Until next time… #BePatient #BeMindful #BeCourageous

Jimmetta Carpenter

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What We Take Away From Our Childhood

This is going to be short (I hope) but I felt that I needed to share this today.  I was talking to Ms. L. earlier today and we were talking about (in short) expectations and what we will and will not accept from people, or as far as standards, period.  I had an epiphany in the middle of the conversation and it was something that I had always known deep down inside but had never brought myself to say out loud where someone else would actually hear it.  Now I don’t want to get too far into detail because it’s a little too personal but it had to do with things that were carried over from my childhood.  

Parents we must watch what we say to our children, but more importantly, what we don’t say to them.  I hear and read stories about children being bullied in schools, young girls becoming promiscuous, or children just acting like they have no respect for any adult, and when you actually listen to what they have to say you realize that the shortcomings are sometimes within the parents.  In my conversation with Ms. L I remembered about all of the things that my mother said to me and mostly what she didn’t say to me.  Those words, and those lack of words still live deeply within me today and they have affected my choices and my decisions and sometimes the rough situations I found myself in were a result of what I wasn’t told and shown when I was younger.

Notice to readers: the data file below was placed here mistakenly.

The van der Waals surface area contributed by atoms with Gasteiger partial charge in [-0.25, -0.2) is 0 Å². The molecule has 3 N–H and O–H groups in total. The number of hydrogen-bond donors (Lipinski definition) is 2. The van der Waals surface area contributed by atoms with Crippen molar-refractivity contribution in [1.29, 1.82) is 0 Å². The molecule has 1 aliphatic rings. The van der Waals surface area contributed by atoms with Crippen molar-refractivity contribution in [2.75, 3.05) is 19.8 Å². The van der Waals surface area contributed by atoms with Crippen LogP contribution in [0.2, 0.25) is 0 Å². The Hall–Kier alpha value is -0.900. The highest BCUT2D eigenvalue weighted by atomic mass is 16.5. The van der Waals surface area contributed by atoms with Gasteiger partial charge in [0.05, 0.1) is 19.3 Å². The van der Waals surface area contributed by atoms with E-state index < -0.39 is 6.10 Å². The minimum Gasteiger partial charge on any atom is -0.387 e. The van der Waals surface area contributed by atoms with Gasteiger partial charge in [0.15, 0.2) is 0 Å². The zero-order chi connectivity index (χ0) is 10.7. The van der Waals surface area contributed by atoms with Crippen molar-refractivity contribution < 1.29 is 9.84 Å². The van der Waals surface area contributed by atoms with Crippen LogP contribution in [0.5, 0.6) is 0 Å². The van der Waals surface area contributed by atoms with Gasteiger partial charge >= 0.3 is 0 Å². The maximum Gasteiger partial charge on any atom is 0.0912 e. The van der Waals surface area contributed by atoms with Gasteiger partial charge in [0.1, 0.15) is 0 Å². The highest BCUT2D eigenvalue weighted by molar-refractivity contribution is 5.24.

I know we teach our children to be independent and that the belief has to come from them that they are smart, and beautiful, and that they are worth more than the hand they are sometimes dealt, and that they don’t have to just settle for what seems to be okay when they could have better.  But children need to be told this, and they need to be told constantly because it stays with them.  How many times do you hear when someone tells you they are the way they are because that’s what they were taught and brought up to know and do.  Now when they are speaking of something good and respectable we congratulate their upbringing, but we forget that that answer applies to those that do things that are not respectable as well.  

The children out here being bullied by other, or worse, bullying others and being promiscuous and disrespectful are doing what they are taught, and what was instilled in them somewhere.  Either they aren’t being told that they deserve better or they aren’t being made to believe it.  Our childhood does stick with us into our adulthood and while you quite possibly should leave some childish things in the past, the things that are ingrained in you, they stick, whether we want them to or not.  That’s my thought for today and I hope that someone gets something out of this.  Until tomorrow…Let your children know that they are worth, and deserve the very best! 

 

Jimmetta Carpenter